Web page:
"War? It's like this."
Alan's War: The Memories of G.I. Alan Cope is an engaging and unusual war memoir. It is the story about a military experience that caused a boy to become a man -- a long and sometimes surreal process.
But there are no dramatic combat scenes or brutal battles, instead there ismuch celebration of humanity (and the military) at its mundane best. Alan Cope grew up to be a fine man and a splendid raconteur.
Late in Alan's life, a random encounter with French cartoonist Emmanuel Guibert led to a five-year friendship and collaboration, ultimately resulting in this terrific graphic novel. Originally published as three volumes in France, the new English translation is a single volume -- and one of the best books I have read all year.
Alan Cope died in 1999, but Emmanuel Guibert has spent 13 years creating this book, working from taped conversations and Guibert's vacations to places that Alan lived in the USA, France, Germany, Great Britain and Italy. The art and the text work together seamlessly, telling the story in a wonderfully integrated way.
Alan Ingram Cope grew up in southern California. He remembers being a kid on a bike, delivering newspapers that headlined the attack on Pearl Harbor. Two years later, he turned eighteen and was drafted.
Sent to Fort Knox for basic training (the first vehicle he learned to drive was a tank), Alan received further training and became a radio operations and cryptology instructor. During this time, he developed close friendships with fellow soldiers and a life-long appreciation for music. A falling out with his family left him committed to look on his war experience as an adventure rather than an unfortunate necessity. Alan's impressively positive outlook shines throughout the book.
He arrived in France on February 19, 1945 -- his twentieth birthday. After a tantalizing glimpse of Paris (just the name of the city, painted on a wall outside of a stalled train), his unit was shipped to Normandy -- where they idled for two months because their weapons were accidentally lost. Alan's war involved a lot of time spent sneaking away to connect with friends, and he made friends not only with fellow soldiers but also individuals and families in the countries he was stationed in.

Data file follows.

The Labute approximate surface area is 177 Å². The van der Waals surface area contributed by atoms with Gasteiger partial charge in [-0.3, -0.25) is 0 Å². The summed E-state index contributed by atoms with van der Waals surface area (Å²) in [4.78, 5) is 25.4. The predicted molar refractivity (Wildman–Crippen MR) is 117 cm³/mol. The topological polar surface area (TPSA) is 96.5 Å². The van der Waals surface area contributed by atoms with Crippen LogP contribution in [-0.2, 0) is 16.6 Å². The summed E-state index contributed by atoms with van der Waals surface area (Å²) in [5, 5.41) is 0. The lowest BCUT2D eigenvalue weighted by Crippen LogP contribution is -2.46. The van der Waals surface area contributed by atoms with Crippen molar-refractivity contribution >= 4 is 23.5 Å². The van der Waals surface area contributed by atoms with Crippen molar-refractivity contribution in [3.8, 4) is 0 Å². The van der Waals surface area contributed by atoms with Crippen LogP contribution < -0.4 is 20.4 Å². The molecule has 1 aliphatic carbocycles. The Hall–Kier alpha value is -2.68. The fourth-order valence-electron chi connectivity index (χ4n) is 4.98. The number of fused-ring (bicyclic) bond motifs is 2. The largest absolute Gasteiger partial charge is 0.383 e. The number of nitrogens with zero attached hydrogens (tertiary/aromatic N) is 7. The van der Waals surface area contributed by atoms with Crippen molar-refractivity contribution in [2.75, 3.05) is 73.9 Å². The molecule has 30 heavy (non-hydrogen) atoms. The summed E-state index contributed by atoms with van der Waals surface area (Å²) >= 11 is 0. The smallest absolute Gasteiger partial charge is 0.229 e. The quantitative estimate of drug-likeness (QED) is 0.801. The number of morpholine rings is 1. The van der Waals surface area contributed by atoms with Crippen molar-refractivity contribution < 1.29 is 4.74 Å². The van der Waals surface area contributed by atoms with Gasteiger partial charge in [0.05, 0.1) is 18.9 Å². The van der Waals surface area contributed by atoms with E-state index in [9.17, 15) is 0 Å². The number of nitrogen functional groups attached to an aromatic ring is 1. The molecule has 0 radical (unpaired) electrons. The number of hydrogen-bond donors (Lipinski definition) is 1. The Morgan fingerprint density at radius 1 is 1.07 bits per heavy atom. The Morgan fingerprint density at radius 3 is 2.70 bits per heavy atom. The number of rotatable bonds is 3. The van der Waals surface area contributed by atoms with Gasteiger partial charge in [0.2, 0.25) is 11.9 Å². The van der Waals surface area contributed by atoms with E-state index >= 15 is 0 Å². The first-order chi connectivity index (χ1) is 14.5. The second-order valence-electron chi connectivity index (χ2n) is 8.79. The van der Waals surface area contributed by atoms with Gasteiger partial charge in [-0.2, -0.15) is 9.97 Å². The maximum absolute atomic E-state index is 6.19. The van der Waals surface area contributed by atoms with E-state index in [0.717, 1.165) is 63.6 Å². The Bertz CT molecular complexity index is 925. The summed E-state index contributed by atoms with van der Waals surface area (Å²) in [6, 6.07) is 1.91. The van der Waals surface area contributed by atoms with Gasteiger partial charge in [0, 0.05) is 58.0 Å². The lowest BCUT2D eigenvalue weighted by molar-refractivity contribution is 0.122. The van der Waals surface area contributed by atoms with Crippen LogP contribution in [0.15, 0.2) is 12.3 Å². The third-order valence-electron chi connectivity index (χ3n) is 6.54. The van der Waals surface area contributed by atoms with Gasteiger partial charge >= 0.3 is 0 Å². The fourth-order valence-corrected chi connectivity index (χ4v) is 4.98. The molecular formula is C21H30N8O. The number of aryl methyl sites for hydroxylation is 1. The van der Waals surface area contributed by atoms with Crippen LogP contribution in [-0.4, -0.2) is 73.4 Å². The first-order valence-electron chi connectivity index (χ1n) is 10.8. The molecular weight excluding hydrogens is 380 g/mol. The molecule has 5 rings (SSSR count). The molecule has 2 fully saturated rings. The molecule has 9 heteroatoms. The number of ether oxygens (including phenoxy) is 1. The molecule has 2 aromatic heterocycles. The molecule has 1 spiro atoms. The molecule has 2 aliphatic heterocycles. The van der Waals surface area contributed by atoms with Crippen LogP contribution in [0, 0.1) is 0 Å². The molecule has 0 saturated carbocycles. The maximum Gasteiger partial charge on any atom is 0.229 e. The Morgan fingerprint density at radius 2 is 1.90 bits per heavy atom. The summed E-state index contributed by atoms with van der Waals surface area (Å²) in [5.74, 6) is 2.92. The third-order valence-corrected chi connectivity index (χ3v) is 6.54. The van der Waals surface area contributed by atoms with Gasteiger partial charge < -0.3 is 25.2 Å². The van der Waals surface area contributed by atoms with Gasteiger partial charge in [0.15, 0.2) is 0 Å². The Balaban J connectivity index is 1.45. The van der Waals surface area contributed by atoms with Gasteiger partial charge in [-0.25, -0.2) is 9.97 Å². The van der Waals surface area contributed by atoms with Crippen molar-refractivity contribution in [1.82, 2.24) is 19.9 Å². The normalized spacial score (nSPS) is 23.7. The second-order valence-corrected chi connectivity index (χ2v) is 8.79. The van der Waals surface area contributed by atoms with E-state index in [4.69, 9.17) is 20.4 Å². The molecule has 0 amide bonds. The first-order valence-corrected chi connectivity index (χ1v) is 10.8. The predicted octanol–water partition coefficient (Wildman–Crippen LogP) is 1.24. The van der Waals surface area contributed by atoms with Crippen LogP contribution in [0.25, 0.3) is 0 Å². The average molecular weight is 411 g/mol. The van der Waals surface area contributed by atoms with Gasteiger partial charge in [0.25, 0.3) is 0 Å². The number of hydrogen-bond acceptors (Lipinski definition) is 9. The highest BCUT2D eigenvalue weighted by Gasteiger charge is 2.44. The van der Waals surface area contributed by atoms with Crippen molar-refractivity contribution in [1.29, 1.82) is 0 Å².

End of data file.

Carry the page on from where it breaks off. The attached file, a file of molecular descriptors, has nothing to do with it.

After the war, Alan stayed in Europe and spent most of his adult life working for the American military. Following a religious calling, he briefly returned to attend college in California, but left in 1948. Disillusioned with religious faith and with America, he never returned to the U.S.
Emmanuel Guibert was so taken with Alan's descriptive skills and storytelling that he has vacationed to places described in the book -- his renderings of the California redwoods are awesome, you can imagine walking through his Bavarian villages and French towns. Guibert uses an interesting combination of textured India ink washes and fine, clean lines. A fascinating sample of part of Guibert's technique, involving "painting" with water can be viewed on this video, posted on American publisher First Second's web site.
Alan Cope's story is wonderful in both its minutiae and outlook. There is a lot that is absurd about Alan's military experience: tales of misbehavior and incompetence and brutishness, but also stories of gentleness and humor and enduring friendships. Guibert's commitment to preserving his friend's oral history may result in a second work, about Alan Cope's California childhood. Tentatively title "Alan's Youth".
Alan's shining resilience and inherent decency, together with Guibert's spectacular art, give this book a lot of power.